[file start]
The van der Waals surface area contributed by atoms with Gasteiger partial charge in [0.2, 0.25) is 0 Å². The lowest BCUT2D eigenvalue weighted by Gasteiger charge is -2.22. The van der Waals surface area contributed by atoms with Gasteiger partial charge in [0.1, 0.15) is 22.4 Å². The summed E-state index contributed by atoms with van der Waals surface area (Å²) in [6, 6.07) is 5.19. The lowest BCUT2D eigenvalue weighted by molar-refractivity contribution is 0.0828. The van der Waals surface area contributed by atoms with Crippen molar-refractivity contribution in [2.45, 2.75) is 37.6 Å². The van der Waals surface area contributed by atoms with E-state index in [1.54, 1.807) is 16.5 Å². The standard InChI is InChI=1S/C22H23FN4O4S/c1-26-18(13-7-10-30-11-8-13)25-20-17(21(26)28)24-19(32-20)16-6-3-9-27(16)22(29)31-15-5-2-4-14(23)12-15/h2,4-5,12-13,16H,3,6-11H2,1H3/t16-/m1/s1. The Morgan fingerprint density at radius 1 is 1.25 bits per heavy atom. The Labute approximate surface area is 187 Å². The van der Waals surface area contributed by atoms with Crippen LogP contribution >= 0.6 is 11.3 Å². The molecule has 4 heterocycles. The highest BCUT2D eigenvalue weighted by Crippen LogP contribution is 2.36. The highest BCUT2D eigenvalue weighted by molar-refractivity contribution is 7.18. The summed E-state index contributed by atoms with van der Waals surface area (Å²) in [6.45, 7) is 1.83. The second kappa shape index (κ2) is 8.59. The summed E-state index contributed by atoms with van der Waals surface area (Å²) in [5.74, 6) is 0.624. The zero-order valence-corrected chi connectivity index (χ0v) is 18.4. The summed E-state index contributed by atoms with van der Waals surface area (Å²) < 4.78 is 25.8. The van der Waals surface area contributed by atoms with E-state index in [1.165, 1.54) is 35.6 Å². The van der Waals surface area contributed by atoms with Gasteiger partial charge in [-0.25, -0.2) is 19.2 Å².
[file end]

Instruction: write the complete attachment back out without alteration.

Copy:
The van der Waals surface area contributed by atoms with Gasteiger partial charge in [0.2, 0.25) is 0 Å². The lowest BCUT2D eigenvalue weighted by Gasteiger charge is -2.22. The van der Waals surface area contributed by atoms with Gasteiger partial charge in [0.1, 0.15) is 22.4 Å². The summed E-state index contributed by atoms with van der Waals surface area (Å²) in [6, 6.07) is 5.19. The lowest BCUT2D eigenvalue weighted by molar-refractivity contribution is 0.0828. The van der Waals surface area contributed by atoms with Crippen molar-refractivity contribution in [2.45, 2.75) is 37.6 Å². The van der Waals surface area contributed by atoms with E-state index in [1.54, 1.807) is 16.5 Å². The standard InChI is InChI=1S/C22H23FN4O4S/c1-26-18(13-7-10-30-11-8-13)25-20-17(21(26)28)24-19(32-20)16-6-3-9-27(16)22(29)31-15-5-2-4-14(23)12-15/h2,4-5,12-13,16H,3,6-11H2,1H3/t16-/m1/s1. The Morgan fingerprint density at radius 1 is 1.25 bits per heavy atom. The Labute approximate surface area is 187 Å². The van der Waals surface area contributed by atoms with Crippen LogP contribution >= 0.6 is 11.3 Å². The molecule has 4 heterocycles. The highest BCUT2D eigenvalue weighted by Crippen LogP contribution is 2.36. The highest BCUT2D eigenvalue weighted by molar-refractivity contribution is 7.18. The summed E-state index contributed by atoms with van der Waals surface area (Å²) in [6.45, 7) is 1.83. The second kappa shape index (κ2) is 8.59. The summed E-state index contributed by atoms with van der Waals surface area (Å²) in [5.74, 6) is 0.624. The zero-order valence-corrected chi connectivity index (χ0v) is 18.4. The summed E-state index contributed by atoms with van der Waals surface area (Å²) < 4.78 is 25.8. The van der Waals surface area contributed by atoms with E-state index in [1.165, 1.54) is 35.6 Å². The van der Waals surface area contributed by atoms with Gasteiger partial charge in [-0.25, -0.2) is 19.2 Å².